Crock Pot Liner

Discussion in 'Slicers, Grinders, Tools, Equipment' started by olddawg, Jun 20, 2010.

  1. olddawg

    olddawg Fire Starter

    I have a 5 qt crock pot liner and I want to use it to cook beans and stew in my smoker.  Any thoughts?
     
  2. fftwarren

    fftwarren Smoking Fanatic

    idk about in a smoker. I put one on a stove one time and in about 25 seconds it split wide open and dumped red beans everywhere. so maybe be prepared to lose it. I'd maybe put it in with nothing in it just to see if it will hold up
     
  3. roller

    roller Smoking Guru SMF Premier Member

    I have wondered about that...
     
  4. meateater

    meateater Smoking Guru SMF Premier Member

    Er, uh I wouldn't. [​IMG]  [​IMG]  Get a dutch or a stainless pan from a restaurant supply.
     
  5. que-ball

    que-ball Smoking Fanatic

    I wouldn't worry so much about your crock pot liner breaking in the smoker.  The reason they break on the stovetop is the uneven heating.  The hot bottom sitting on the burner expands faster than the colder sidewall, and you get a nice big crack separating the two (mine was a Pyrex casserole back in the day).  Your smoker should have the whole thing at nearly the same temperature, just like an oven or even your crockpot.

    My worry is that with a deep pot you wouldn't get much smoke penetration into your beans, so what's the point.  I think you would be better off with a shallow pan that would expose more surface area to the smoky goodness.
     
  6. olddawg

    olddawg Fire Starter

    And with that quote, the crock pot liner question has been answered...  Thanks all!
     
  7. indyadmin1974

    indyadmin1974 Smoking Fanatic

    Disposable aluminum pans are your friend for beans...easy cleanup...a little hard on the environment, but that's how we roll over here.
     
  8. nwdave

    nwdave Master of the Pit SMF Premier Member

    Actually, after use, if you give the pan a good rinse out, remove the larger beans, roll the pan up into a tube shape (nasty residue on the inside, of course), recycle with your other aluminum, the furnace will melt that little piece of bean into nothingness.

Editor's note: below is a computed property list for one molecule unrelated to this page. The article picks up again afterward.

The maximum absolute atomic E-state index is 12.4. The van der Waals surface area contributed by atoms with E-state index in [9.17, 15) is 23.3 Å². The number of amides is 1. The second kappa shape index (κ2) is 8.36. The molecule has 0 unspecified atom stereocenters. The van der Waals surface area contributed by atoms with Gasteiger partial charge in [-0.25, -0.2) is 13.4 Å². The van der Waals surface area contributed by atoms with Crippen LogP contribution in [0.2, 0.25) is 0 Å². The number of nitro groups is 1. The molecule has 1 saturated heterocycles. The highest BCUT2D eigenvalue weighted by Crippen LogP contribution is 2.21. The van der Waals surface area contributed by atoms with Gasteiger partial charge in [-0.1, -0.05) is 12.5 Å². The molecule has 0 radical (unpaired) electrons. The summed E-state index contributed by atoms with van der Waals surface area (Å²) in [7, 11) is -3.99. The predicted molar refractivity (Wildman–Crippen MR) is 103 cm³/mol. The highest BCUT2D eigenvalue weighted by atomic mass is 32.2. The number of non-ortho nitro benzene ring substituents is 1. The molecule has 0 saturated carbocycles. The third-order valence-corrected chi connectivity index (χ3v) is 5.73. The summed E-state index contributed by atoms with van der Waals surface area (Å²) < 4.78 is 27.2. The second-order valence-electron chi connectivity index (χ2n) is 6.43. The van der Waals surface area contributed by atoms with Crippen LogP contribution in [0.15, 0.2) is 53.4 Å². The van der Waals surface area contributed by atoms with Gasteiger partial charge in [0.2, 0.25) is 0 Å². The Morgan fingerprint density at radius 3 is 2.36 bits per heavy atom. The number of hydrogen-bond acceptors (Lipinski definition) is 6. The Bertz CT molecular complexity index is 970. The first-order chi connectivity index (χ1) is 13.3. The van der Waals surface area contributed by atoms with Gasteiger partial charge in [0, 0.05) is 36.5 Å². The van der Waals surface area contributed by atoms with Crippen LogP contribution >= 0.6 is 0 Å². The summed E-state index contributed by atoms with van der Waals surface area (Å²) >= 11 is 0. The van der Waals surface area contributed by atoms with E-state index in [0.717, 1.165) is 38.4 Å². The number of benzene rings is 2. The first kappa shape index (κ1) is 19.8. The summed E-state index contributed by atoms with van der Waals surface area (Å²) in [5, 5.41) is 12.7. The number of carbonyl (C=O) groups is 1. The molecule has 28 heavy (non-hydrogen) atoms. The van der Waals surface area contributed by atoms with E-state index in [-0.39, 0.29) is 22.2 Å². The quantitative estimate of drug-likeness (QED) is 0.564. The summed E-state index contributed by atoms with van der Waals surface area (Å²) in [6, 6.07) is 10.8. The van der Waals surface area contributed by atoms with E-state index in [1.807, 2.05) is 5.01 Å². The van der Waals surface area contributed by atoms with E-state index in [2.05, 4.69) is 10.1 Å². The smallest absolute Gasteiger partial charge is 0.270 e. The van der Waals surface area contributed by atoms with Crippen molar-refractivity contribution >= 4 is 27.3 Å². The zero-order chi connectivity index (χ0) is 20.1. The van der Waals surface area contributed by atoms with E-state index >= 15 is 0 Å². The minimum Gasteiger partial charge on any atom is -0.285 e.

That being said, the aluminum pan is the only way to do the smoke.  Great smoke flavor on the last Dutch's Wicked Beans I did and there wasn't a bean left to worry about.
     
     
  9. tn_bbq

    tn_bbq Smoking Fanatic

    Interesting and timely.

    I just finished my first BBQ beans on my smoker yesterday.  No real recipe, just some canned beans, leftover pork, brown sugar, BBQ sauce, onions & lil bit of mustard. I put a lil too much sugar in them, but I loved the flavor and texture.  It's definitely going to happen again.

    I used a cast iron pan. Cooked uncovered for 8+ hours and it made a nice mahogany crust. Yum!
     
    Last edited: Jun 21, 2010
  10. Actually the "Oven Bags" work quite well.....cook in them all the time in dutch oven cooking....a lot higher heat than a smoker !...makes for a lot less clean up.....RICK
     
  11. sqwib

    sqwib Smoking Guru OTBS Member

    Ditto on the foil pans and restaurant pans, you can use the restaurant "water pans" as they are slightly deeper but you still have the same amount of surface area as the shallower ones.

    NWdave, I do the same with my heavy duty foil after ribs or a pork rest.
     
  12. scarbelly

    scarbelly Smoking Guru OTBS Member

    I use foil pans for a lot of stuff - I always wash them out and reuse them - just spray them with a little quick release before putting them into the smoker and they clean up really easy - I have used the one in my smoker right now at least 8-10 times 
     

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